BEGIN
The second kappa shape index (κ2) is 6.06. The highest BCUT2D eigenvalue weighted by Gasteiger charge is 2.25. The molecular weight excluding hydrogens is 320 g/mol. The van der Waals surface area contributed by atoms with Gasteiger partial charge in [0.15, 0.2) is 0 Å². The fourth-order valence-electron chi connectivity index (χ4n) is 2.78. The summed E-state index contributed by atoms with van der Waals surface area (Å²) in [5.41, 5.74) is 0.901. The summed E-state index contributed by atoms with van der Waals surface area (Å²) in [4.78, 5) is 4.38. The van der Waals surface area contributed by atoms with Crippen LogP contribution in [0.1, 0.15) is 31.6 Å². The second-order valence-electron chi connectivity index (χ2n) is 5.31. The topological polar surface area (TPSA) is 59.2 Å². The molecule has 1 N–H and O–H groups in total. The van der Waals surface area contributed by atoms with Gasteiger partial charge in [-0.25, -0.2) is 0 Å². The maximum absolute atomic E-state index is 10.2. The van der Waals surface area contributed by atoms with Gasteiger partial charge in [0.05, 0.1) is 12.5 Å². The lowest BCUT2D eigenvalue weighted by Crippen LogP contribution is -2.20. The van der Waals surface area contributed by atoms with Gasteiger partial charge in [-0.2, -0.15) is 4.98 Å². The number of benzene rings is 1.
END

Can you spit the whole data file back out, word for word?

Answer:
The second kappa shape index (κ2) is 6.06. The highest BCUT2D eigenvalue weighted by Gasteiger charge is 2.25. The molecular weight excluding hydrogens is 320 g/mol. The van der Waals surface area contributed by atoms with Gasteiger partial charge in [0.15, 0.2) is 0 Å². The fourth-order valence-electron chi connectivity index (χ4n) is 2.78. The summed E-state index contributed by atoms with van der Waals surface area (Å²) in [5.41, 5.74) is 0.901. The summed E-state index contributed by atoms with van der Waals surface area (Å²) in [4.78, 5) is 4.38. The van der Waals surface area contributed by atoms with Crippen LogP contribution in [0.1, 0.15) is 31.6 Å². The second-order valence-electron chi connectivity index (χ2n) is 5.31. The topological polar surface area (TPSA) is 59.2 Å². The molecule has 1 N–H and O–H groups in total. The van der Waals surface area contributed by atoms with Gasteiger partial charge in [-0.25, -0.2) is 0 Å². The maximum absolute atomic E-state index is 10.2. The van der Waals surface area contributed by atoms with Gasteiger partial charge in [0.05, 0.1) is 12.5 Å². The lowest BCUT2D eigenvalue weighted by Crippen LogP contribution is -2.20. The van der Waals surface area contributed by atoms with Gasteiger partial charge in [-0.2, -0.15) is 4.98 Å². The number of benzene rings is 1.